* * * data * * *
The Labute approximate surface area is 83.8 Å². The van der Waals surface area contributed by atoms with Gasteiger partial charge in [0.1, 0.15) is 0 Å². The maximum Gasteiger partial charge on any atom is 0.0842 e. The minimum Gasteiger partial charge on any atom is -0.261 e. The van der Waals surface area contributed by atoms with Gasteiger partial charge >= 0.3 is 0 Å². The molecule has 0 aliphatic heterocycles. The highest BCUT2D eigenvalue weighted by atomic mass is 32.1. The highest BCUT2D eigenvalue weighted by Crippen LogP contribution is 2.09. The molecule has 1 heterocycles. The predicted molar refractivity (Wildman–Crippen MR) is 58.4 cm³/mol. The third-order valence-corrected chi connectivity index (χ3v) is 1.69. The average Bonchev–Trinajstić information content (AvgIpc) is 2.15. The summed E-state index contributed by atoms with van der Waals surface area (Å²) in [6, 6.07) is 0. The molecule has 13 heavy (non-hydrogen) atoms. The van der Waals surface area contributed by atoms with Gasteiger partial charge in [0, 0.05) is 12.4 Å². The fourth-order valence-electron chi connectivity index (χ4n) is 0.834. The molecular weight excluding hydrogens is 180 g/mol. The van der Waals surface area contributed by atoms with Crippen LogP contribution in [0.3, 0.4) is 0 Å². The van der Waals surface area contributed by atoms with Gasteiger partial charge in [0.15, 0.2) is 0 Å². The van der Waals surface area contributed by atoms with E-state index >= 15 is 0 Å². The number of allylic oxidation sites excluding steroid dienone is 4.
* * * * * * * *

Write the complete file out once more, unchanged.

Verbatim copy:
The Labute approximate surface area is 83.8 Å². The van der Waals surface area contributed by atoms with Gasteiger partial charge in [0.1, 0.15) is 0 Å². The maximum Gasteiger partial charge on any atom is 0.0842 e. The minimum Gasteiger partial charge on any atom is -0.261 e. The van der Waals surface area contributed by atoms with Gasteiger partial charge >= 0.3 is 0 Å². The molecule has 0 aliphatic heterocycles. The highest BCUT2D eigenvalue weighted by atomic mass is 32.1. The highest BCUT2D eigenvalue weighted by Crippen LogP contribution is 2.09. The molecule has 1 heterocycles. The predicted molar refractivity (Wildman–Crippen MR) is 58.4 cm³/mol. The third-order valence-corrected chi connectivity index (χ3v) is 1.69. The average Bonchev–Trinajstić information content (AvgIpc) is 2.15. The summed E-state index contributed by atoms with van der Waals surface area (Å²) in [6, 6.07) is 0. The molecule has 13 heavy (non-hydrogen) atoms. The van der Waals surface area contributed by atoms with Gasteiger partial charge in [0, 0.05) is 12.4 Å². The fourth-order valence-electron chi connectivity index (χ4n) is 0.834. The molecular weight excluding hydrogens is 180 g/mol. The van der Waals surface area contributed by atoms with Crippen LogP contribution in [0.3, 0.4) is 0 Å². The van der Waals surface area contributed by atoms with Gasteiger partial charge in [0.15, 0.2) is 0 Å². The van der Waals surface area contributed by atoms with E-state index >= 15 is 0 Å². The number of allylic oxidation sites excluding steroid dienone is 4.